Music Therapy Study
Evaluating the Effect of Perioperative Music on Patient Anxiety, Pain, and Satisfaction
Arlene Todd, BSN, RN, CMSRN and Katrina Marshall, MSN, RN, CPAN
A teary-eyed, anxiety-filled patient waiting for electroconvulsive therapy (ECT) treatment asked to listen to music on her MP3 player. The patient recounted hearing conversations and noises during her previous procedures despite sedation.
Similar accounts from other surgical patients prompted two nurses, Arlene Todd, BSN, RN, CMSRN and Katrina Marshall, MSN, RN, CPAN to examine ways to muffle intraoperative noise. Perioperative patients who received music therapy report decreased anxiety and pain, increased relaxation, and positive patient satisfaction.
From April to October 2016, 40 patients from an orthopedic practice consented to participate in a clinical research study to examine the effect of perioperative music on patients’ pain, anxiety, and satisfaction levels.
Participants were randomly assigned to group one or two. Group two selected music on an MP3 player to listen to before, during, and after surgery. Both groups rated their anxiety and pain pre and post procedure. Group two rated their satisfaction with the music.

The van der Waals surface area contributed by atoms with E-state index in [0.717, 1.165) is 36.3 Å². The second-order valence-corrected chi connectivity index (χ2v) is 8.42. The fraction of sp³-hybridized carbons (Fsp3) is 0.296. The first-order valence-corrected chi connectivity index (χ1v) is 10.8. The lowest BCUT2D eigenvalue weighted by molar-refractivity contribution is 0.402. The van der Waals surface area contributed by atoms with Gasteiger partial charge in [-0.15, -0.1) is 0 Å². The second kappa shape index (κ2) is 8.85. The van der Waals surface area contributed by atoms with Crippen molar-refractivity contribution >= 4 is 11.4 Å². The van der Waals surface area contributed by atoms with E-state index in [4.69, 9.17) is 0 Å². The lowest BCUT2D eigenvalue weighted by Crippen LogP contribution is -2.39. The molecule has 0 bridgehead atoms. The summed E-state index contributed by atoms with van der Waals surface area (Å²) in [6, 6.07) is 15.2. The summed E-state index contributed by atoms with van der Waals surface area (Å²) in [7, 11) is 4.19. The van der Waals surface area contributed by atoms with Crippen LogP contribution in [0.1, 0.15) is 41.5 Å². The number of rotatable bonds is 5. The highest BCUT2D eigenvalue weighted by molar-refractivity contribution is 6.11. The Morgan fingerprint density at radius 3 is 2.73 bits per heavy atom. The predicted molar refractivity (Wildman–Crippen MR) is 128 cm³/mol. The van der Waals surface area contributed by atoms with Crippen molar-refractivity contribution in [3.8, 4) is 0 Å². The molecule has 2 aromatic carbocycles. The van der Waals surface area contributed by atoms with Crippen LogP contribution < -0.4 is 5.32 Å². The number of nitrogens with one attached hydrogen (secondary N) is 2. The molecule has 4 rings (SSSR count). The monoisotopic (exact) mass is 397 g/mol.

Data were analyzed in early 2017. Group two reported lower mean anxiety scores pre-operatively and upon awakening from surgery than group one. Group two reported less pain pre-operatively and at discharge than group one. During post-op phone calls, group two rated their mean satisfaction with the music as 8.94 on a 10-point scale. Despite the small sample size, the study methodology established feasibility for expansion to other populations. A music protocol is being developed for the outpatient ECT population
Presentations on the study were given at the Annual Golden Lamp Society Luncheon May 23, 2017 and at the University of Chicago Annual Nursing Research and Evidence Based Practice Symposium on Oct. 24, 2017. Collaborators for this research study included Dr. R. Berger, Dr. A. Wells, Dr. Ruth Kleinpell, and Dr. Mary Zonsius. The Rush Center for Clinical Research and Scholarship provided funds for the MP3 players.